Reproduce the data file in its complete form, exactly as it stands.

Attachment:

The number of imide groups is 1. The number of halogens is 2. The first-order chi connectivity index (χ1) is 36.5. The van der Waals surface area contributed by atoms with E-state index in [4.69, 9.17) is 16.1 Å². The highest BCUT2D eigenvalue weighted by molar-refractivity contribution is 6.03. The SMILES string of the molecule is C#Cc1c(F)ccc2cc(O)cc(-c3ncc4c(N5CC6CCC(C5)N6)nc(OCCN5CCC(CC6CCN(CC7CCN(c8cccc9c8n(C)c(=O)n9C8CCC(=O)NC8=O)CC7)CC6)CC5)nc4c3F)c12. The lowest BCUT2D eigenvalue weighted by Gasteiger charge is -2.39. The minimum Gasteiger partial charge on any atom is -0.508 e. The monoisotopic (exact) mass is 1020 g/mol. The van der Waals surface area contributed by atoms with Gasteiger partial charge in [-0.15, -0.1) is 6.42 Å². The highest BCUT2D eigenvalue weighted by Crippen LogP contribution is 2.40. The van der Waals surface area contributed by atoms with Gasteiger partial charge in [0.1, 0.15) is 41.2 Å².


The number of imide groups is 1. The number of halogens is 2. The first-order chi connectivity index (χ1) is 36.5. The van der Waals surface area contributed by atoms with E-state index in [4.69, 9.17) is 16.1 Å². The highest BCUT2D eigenvalue weighted by molar-refractivity contribution is 6.03. The SMILES string of the molecule is C#Cc1c(F)ccc2cc(O)cc(-c3ncc4c(N5CC6CCC(C5)N6)nc(OCCN5CCC(CC6CCN(CC7CCN(c8cccc9c8n(C)c(=O)n9C8CCC(=O)NC8=O)CC7)CC6)CC5)nc4c3F)c12. The lowest BCUT2D eigenvalue weighted by Gasteiger charge is -2.39. The minimum Gasteiger partial charge on any atom is -0.508 e. The monoisotopic (exact) mass is 1020 g/mol. The van der Waals surface area contributed by atoms with Gasteiger partial charge in [-0.15, -0.1) is 6.42 Å². The highest BCUT2D eigenvalue weighted by Crippen LogP contribution is 2.40. The van der Waals surface area contributed by atoms with Gasteiger partial charge in [0.1, 0.15) is 41.2 Å².